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Creating ‘culture of openness’ critical to addressing mental health in the workplace

Angela Gismondi
Creating ‘culture of openness’ critical to addressing mental health in the workplace

It’s important for employers to create a work environment where mental health is addressed without stigma and with the same level of importance as physical safety, said mental health professionals during a recent conference.

“Construction organizations need to tackle this,” said Dr. Ash Bender of Workplace Insight. “Do you have the policies, the practices and the resources in play. What do you actually know about your employees? One of the most important things we’re really trying to find out on the ground level is what do people think about mental health issues in their workplace? What are their attitudes towards getting help?”

Bender was one of the speakers at the Canadian Construction Association’s virtual conference on March 24. The session was entitled Mental health in the workplace: how to prepare your organization to better support your employees’ mental health. Paul Radkowski, clinical director and CEO of Inward Strong, also provided insight.


Choose a mental health champion

Both Bender and Radkowski said creating a culture of openness in the workplace begins at the top. Bender suggested all organizations, small, medium and large, can start by choosing a mental health champion for the organization.

“A mental health leader within the organization is someone of esteem that is prepared to take on that role of being a true leader,” Bender explained. “Sometimes that means sharing personal stories, that can mean making yourself available, clearly making a commitment to championing this agenda for years to come in a sustainable way.”

Organizations should have a leader that’s willing to put time and resources into supporting mental health, rather than only talking about it on designated days. Mental health topics should be incorporated into occupational health and safety committees and reflected in company policies.

“The big challenge is what you say and what you do as well, so you really stand behind it with your policies,” said Bender. “I would invite every organization to go through and review their policies and see if they are discriminatory in some way.

“I know a lot of organizations have had to look back in retrospect and do an analysis. Have we addressed mental health discrimination in our hiring practices, in our disciplinary practices? Have we provided adequate training to supervisory staff to ensure that they are managing it as a mental health issue and not just as a performance issue?”


Train supervisors and peers in ‘mental health first aid’

Employees need training on how to be mental health leaders. Many organizations have a designated person to respond to physical injury and the same is needed to respond to someone in psychological distress.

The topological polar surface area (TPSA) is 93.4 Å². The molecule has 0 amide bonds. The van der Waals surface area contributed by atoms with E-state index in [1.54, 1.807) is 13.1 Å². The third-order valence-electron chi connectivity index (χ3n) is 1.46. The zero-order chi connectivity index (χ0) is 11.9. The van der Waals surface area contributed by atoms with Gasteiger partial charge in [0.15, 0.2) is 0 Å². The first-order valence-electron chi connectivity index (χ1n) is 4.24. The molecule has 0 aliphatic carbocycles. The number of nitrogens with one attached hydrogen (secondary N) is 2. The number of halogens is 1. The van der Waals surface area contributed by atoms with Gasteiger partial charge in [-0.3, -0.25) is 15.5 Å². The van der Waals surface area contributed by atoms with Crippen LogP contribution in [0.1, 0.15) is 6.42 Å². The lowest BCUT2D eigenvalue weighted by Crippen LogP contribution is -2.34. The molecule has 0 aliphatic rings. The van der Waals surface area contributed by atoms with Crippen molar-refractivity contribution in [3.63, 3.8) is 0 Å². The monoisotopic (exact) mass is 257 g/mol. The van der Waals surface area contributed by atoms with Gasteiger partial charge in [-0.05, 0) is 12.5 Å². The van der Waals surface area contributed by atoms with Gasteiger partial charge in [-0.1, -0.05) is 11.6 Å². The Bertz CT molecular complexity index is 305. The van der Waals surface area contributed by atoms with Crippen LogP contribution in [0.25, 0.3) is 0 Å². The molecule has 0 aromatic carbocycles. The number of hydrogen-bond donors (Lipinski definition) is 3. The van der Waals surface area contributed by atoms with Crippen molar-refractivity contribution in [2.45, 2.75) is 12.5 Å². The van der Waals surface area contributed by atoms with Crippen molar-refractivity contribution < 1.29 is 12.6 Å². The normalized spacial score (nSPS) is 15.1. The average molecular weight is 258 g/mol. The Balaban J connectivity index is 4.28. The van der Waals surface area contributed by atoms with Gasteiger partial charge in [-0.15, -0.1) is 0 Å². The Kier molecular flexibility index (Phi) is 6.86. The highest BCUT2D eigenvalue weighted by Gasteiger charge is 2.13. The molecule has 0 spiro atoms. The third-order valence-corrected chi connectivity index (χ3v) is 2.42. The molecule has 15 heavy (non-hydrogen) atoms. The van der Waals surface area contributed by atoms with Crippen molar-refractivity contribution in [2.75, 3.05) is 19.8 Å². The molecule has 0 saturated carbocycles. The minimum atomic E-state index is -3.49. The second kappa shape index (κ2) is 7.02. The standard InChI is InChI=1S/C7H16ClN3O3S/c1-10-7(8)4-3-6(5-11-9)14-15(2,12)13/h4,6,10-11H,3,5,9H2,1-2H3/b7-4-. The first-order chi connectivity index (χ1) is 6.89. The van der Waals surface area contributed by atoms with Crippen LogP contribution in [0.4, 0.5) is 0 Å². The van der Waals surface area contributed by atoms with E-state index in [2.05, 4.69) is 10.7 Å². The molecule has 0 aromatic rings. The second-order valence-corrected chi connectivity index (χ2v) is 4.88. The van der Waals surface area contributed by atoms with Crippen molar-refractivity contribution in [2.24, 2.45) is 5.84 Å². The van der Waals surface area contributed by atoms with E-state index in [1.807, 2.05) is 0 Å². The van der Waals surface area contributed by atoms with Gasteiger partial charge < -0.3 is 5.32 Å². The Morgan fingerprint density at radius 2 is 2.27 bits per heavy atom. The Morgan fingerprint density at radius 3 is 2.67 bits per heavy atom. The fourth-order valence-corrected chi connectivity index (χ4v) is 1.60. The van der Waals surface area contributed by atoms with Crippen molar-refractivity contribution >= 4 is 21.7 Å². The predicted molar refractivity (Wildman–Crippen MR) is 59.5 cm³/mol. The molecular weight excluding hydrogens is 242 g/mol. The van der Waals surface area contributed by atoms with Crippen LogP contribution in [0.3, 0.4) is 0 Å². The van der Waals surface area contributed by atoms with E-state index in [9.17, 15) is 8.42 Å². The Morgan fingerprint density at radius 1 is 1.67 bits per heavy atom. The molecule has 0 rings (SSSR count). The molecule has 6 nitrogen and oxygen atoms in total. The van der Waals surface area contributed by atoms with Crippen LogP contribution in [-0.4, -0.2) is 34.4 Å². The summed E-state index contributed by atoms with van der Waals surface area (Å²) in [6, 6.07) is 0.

“Mental health first aid…is having either a crew member, supervisor or someone in an accessible managerial position trained to respond to employees and colleagues. It could superiors as well who are in distress,” Bender said. “Knowing at least how to engage them, provide some sort of sense of comfort if they are in crisis, knowing where to guide someone towards emergency or crisis services…knowing these are the kinds of supports and resources available in our organization and these are community ones and circling around in making sure those connections are made.”

An important aspect is putting resources to the test to ensure they produce effective outcomes.

“Setting some hard data points around reducing lost time from work, improving the number of people that are accessing treatment, the number of managers trained in mental health initiatives, the size of a peer support program,” is key Bender noted. “Having it data driven is really going to be an important aspect of guiding you. It’s not going to be a perfect system, but it’s going to help drive the direction of where you go.”

Radkowski said the pandemic has put gas in the fire in terms of mental health issues and accelerated issues that existed beforehand. There are many things organizations can do to support workers.

“You want a model of aware, care and share,” said Radkowski. “As an organization be aware, acknowledge that there have been lots of stressors, changes.

“Show a culture of caring. How supportive are your peers and management? And share. If there can be a champion in one’s organization…this really has an impact on culture. You’re normalizing it for your staff, you are modelling for them that it’s OK that you talk about this. You want to share that you have resources available.”

Follow the author on Twitter @DCN_Angela.

Recent Comments (2 comments)

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jay Image jay

I am currently off for stress myself, there is one individual at work that was the cause of it 10 years ago, and he doesnt understand, but thankfully he wasnt there when i went off. his boss was, and he has allot of respect for me. so i explained the whole thing to him and he understood. thankfully the work volume has diminished enough to not effect them so i didnt face any resistance. when i went off 10 years ago i was treated really badly by him and other members of the staff and had no help from anybody. now i got everything i should’ve had when it happened, but 10 years to get hat help! what a waste.

Pippa Image Pippa

Data driven, huh?


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